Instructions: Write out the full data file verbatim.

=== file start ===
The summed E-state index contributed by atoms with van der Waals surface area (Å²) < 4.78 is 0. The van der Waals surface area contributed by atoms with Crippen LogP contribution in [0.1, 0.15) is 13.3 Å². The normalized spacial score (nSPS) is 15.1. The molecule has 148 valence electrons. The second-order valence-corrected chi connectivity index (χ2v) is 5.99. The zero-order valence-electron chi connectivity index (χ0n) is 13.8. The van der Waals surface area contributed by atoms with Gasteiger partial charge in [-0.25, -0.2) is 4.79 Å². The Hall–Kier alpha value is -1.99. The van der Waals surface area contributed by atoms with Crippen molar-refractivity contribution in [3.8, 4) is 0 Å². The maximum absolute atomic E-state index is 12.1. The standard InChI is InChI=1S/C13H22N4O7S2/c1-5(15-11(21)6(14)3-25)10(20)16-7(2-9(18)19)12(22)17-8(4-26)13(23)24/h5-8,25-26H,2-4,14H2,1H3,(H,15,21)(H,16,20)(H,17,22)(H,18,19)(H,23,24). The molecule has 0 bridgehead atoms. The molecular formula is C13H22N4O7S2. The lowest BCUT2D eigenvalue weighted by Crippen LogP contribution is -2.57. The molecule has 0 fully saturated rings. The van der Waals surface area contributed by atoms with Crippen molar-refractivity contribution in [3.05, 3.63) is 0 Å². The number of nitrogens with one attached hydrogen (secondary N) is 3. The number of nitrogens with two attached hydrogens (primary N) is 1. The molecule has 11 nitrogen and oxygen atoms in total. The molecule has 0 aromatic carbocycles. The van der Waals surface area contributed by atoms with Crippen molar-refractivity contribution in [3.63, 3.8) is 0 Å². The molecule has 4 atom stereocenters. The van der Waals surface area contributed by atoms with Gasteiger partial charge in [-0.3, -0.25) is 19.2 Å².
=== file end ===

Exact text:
The summed E-state index contributed by atoms with van der Waals surface area (Å²) < 4.78 is 0. The van der Waals surface area contributed by atoms with Crippen LogP contribution in [0.1, 0.15) is 13.3 Å². The normalized spacial score (nSPS) is 15.1. The molecule has 148 valence electrons. The second-order valence-corrected chi connectivity index (χ2v) is 5.99. The zero-order valence-electron chi connectivity index (χ0n) is 13.8. The van der Waals surface area contributed by atoms with Gasteiger partial charge in [-0.25, -0.2) is 4.79 Å². The Hall–Kier alpha value is -1.99. The van der Waals surface area contributed by atoms with Crippen molar-refractivity contribution in [3.8, 4) is 0 Å². The maximum absolute atomic E-state index is 12.1. The standard InChI is InChI=1S/C13H22N4O7S2/c1-5(15-11(21)6(14)3-25)10(20)16-7(2-9(18)19)12(22)17-8(4-26)13(23)24/h5-8,25-26H,2-4,14H2,1H3,(H,15,21)(H,16,20)(H,17,22)(H,18,19)(H,23,24). The molecule has 0 bridgehead atoms. The molecular formula is C13H22N4O7S2. The lowest BCUT2D eigenvalue weighted by Crippen LogP contribution is -2.57. The molecule has 0 fully saturated rings. The van der Waals surface area contributed by atoms with Crippen molar-refractivity contribution in [3.05, 3.63) is 0 Å². The number of nitrogens with one attached hydrogen (secondary N) is 3. The number of nitrogens with two attached hydrogens (primary N) is 1. The molecule has 11 nitrogen and oxygen atoms in total. The molecule has 0 aromatic carbocycles. The van der Waals surface area contributed by atoms with Crippen molar-refractivity contribution in [3.63, 3.8) is 0 Å². The molecule has 4 atom stereocenters. The van der Waals surface area contributed by atoms with Gasteiger partial charge in [-0.3, -0.25) is 19.2 Å².